Whooping cough, which has claimed the lives of ten people and left close to 18,000 infected so far, seems to have gained a stranglehold that is much bigger than the economic turbulences rocking the U.S.

The Centers for Disease Control and Prevention (CDC) has cited how data published early July reveal that more than twice the number has been affected in comparison to 2011.

Chicago Tribune report cites how the outbreak is set to become the worst in over a half century.

Though reports of whooping cough epidemic exposing vaccination problems were made available in the month of April, nothing seems to stop the epidemic from engulfing the healthy people.

Under normal circumstances, immunization against the disease commences two months after the baby is born. Many children are immunized with a DTaP five-dose series vaccine administered as a series of shots.

However, vaccination does not last forever. Adults require a booster shot every 10 years and failure to do so results in an outbreak. Even pregnant women are advised to get a booster shot as it a contagious illness.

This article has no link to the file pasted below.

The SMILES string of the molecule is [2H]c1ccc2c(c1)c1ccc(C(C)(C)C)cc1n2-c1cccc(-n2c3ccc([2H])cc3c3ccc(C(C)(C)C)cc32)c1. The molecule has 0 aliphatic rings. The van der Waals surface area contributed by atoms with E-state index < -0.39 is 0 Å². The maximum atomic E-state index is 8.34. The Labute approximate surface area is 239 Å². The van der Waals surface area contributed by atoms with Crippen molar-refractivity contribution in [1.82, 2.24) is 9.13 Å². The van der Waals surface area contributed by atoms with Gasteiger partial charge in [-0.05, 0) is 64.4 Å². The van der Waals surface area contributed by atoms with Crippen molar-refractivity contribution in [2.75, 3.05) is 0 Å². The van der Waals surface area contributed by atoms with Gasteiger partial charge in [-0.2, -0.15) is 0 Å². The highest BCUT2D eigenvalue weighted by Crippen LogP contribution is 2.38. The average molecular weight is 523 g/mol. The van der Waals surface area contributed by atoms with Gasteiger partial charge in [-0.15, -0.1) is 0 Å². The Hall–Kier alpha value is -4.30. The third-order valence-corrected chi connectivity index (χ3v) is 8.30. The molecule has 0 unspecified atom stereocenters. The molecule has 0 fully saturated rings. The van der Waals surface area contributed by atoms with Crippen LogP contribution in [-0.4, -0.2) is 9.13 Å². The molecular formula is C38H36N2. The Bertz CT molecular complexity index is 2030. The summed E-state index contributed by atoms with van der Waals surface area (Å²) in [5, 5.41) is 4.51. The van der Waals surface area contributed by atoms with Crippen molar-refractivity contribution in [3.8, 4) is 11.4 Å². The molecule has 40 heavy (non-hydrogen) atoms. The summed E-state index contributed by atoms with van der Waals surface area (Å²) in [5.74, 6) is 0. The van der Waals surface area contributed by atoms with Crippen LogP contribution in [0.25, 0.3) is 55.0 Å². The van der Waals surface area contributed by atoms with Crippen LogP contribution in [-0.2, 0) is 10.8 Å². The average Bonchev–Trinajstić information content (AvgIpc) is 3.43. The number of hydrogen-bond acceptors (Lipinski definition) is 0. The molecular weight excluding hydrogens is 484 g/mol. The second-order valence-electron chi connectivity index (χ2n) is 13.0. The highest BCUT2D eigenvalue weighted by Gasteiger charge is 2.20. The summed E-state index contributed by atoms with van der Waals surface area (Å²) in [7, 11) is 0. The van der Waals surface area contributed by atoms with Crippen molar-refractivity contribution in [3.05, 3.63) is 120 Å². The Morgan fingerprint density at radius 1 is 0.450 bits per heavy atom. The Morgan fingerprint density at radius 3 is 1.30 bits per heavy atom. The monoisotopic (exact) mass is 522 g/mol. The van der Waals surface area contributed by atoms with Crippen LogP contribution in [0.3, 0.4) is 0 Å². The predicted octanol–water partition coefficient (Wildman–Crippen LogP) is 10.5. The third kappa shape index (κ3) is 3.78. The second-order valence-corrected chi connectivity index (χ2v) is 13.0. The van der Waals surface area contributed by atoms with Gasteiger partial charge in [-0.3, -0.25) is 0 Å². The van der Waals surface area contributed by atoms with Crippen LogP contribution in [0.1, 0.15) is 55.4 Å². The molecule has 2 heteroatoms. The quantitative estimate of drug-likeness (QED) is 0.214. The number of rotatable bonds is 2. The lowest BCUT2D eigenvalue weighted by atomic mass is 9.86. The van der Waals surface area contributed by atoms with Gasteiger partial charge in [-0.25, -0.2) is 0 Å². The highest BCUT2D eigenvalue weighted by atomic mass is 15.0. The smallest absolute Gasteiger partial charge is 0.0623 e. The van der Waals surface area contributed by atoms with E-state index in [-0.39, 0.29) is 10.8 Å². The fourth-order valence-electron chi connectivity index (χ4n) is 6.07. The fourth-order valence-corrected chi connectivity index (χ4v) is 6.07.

The Chicago Tribune report also quotes statistics shared by Dr Anne Schuchat, director, CDC's National Center for Immunization and Respiratory Diseases, during a media briefing.

It's most dangerous for babies, Schuchat said, adding that the current outbreak at its existing pace could become the most severe since 1959, when 40,000 cases were reported. Preventing infant deaths from the disease is our primary national goal.

Whooping cough, better known as pertussis, causes severe, uncontrollable cough. Though it begins with cold-like symptoms such as fever, runny nose and sneezing, it is accompanied by cough that aggravates as days pass by. 

The initial vaccine for the disease used whole cell parts made of killed pertussis bacteria whereas the DTaP dose used a cellular bacteria pieces and not the whole bacteria cell, Washington State Health Department spokesman Donn Moyer told Reuters.

CDC officials might begin an investigation in Washington State in late July to analyze our data for cases among 13-to-14-year-olds to see what can be learned about disease rates and vaccination status, Moyer added.

The CDC plans to conduct a similar study in California where a 2010 epidemic identified more than 9,000 cases, including 10 infant deaths.